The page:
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CaHMRI News CARIBBEAN HERBAL MEDICINE RESEARCH INSTITUTE February, 2010

Volume 2, Issue1

Concerning earlier issues of the newsletter The first two issues of the newsletter in 2009 were inspired by an article published earlier in the year in the Journal of Dietary Supplements, by Professor Edzard Ernst of the Universities of Exeter & Plymouth in the U.K. His article bore the title: “Informing the public responsibly about herbal medicine”. It stated that, “herbal medicine is by far the best researched area within the field of complementary/alternative medicine”. Its current popularity requires reliable information to minimize harm and maximize benefit. Professor Ernst has reported that, “virtually all the clini-

cal trials of herbal medicine(s) available to date are on single herbs or fixed combinations”. At the present time, the practices of herbalists to individualize and mix herbs according to their particular traditions have not been supported by randomized controlled clinical trials. The Caribbean Herbal Medicine Research Institute (CaHMRI) at the University of Trinidad and Tobago was described briefly inside the pages of the first (July 2009) issue of “CaHMRI News”. It is planned at CaHMRI to test herbal medicinal extracts for their safety and effi-

cacy, by means of clinical trials. Descriptions were presented also of the attributes of the medicinal plants of Trinidad and Tobago, inside the pages of both the July and November 2009 issues of “CaHMRI News”.

Inside this issue: CONCERNING EARLIER ISSUES OF THE

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NEWSLETTER

A Story about Soursop According to the folk tradition in Trinidad, it is claimed that a decoction made from the soursop (Annona muricata) leaf is therapeutic, that when drunk it can lower blood pressure, relieve heart palpitation, and treat influenza, insomnia and urinary

burning. Soursop, also known as graviola, belongs to the Annonaceae family of plants. The fruit is a good source of nutrition and is rich in Vitamin C and calcium. A very recent scientific review on soursop, its chemical com-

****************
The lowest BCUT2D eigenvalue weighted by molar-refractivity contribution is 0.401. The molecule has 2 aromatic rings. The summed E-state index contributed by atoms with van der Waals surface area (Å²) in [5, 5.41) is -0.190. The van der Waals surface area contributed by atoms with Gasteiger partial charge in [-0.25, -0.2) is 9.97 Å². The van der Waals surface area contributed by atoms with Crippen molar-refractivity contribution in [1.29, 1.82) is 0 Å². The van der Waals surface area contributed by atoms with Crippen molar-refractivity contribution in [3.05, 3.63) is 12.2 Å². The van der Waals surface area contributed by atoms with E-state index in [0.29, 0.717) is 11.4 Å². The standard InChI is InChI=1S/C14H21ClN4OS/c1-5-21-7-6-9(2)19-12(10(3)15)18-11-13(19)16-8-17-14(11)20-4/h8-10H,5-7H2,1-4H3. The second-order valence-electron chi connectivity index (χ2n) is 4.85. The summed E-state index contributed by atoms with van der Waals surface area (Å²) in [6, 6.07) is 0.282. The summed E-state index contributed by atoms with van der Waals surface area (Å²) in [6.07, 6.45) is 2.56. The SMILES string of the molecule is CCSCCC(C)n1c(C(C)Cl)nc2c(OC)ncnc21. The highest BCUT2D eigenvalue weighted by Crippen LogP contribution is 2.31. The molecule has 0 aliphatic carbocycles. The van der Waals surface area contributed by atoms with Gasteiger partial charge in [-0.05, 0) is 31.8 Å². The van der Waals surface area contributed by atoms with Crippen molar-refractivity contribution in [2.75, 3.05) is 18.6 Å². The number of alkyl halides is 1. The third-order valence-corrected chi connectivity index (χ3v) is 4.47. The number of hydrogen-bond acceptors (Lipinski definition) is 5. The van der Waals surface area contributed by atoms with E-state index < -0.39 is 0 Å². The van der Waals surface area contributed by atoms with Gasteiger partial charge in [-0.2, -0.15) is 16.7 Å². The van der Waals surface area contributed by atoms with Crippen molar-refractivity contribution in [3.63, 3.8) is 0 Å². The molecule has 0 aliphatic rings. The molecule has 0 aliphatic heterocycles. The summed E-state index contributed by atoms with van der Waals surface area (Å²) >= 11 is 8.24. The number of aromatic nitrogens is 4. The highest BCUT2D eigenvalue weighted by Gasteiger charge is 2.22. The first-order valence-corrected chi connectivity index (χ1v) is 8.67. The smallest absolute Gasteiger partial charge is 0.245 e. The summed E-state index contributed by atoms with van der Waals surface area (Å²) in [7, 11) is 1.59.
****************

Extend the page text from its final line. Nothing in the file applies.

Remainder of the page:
ponents (phytochemicals), nutritional value, medicinal uses and toxicology has been co-authored by Dr. Neela Badrie at the St. Augustine Campus of the University of the West Indies, with Dr. Alexander Schauss, AIBMR Life Sciences , Puyallup,

A STORY ABOUT SOURSOP

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THE REMARKABLE HERB CALLED TREF

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CONTRASTING THE OLD TRADITIONS

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OF MEDICINE WITH THE NEW


CaHMRI News cont’d from page 1 Washington USA. This review is in the 2009 book: “Bioactive Foods in Promoting Health”, edited by RR. Watson and VR. Preedy, published by Academic Press, Oxford.

Soursop (Annona muricata) Copyrighted by Dr. Erick C. M. Fernandes ©2003.

…TODAY SEVERAL ARTICLES

There are several known chemical constituents in the soursop fruit and leaf, and since they are produced by a plant they are called phytochemicals. Some of these phytochemicals, such as annonaine are classified as alkaloids, and they have been shown to act as antidepressants (Hasrat, J.A .et 1997. Journal of Pharmacy & Pharmacology). There are over forty other known soursop phytochemicals, such as annonacin, which are not alkaloids; these are described as acetogenins. Due to their remarkable bioactivity and their presence in several species of the Annonaceae family, these chemicals are also called annonaceous acetogenins. There is much epidemiological evidence that pro-

longed consumption of soursop fruit improves the risk of developing a neurodegenerative disease in the brain (a type of Parkinsonism). Certain acetogenins evaluated in animal studies have been implicated in this clinical observation. (Lannuzel, A. et al. 2007. Brain). Current expert opinion is that the results of animal studies do NOT suggest that occasional consumption of soursop fruit places consumers at risk. More than ten acetogenins (as pure compounds) have demonstrated toxicity towards cancerous cells in experiments using mice, other animals or human cell lines (Alvarez, I. et al. 2008. Toxicology Letters). These results are based on pre-clinical studies, and they have encouraged many cancer patients to self-medicate with the extracts of soursop leaf and fruit. However to the best

of our knowledge, the biomedical literature shows no clinical evidence that these botanical extracts actually cure cancers in human subjects. It is not scientifically sound to merely extrapolate the results of preclinical experiments with animals and cell lines to the human situation. Discrepancies are known to arise when animal models are used which do not adequately mimic the human condition. There is no proper substitute for the use of clinical trials with human volunteers in the search for better drugs. Scientists everywhere have shown that people who eat greater amounts of items which are fruits and vegetables have lower rates of most cancers.

CONTINUE TO APPEAR INSIDE THE BIOMEDICAL SCIENCE LITERATURE ESTABLISHING THE LINKAGES BETWEEN THE ARISTOLOCHIC ACIDS AND KIDNEY

The remarkable herb called tref In Trinidad, the climbing vine known as tref (Aristolochia trilobata L.) is also called “scientific plant”, or trefle or twef. Here, according to the folk

DAMAGE… Page 2

tradition, the leaf decoction is drunk as a remedy for various ailments, including diabetes, hypertension, snake bite and difficult menstruation.

Tref and its sister species of the genus Aristolochia (in the Aristolochiaceae plant family) are used medicinally in many regionsof the world.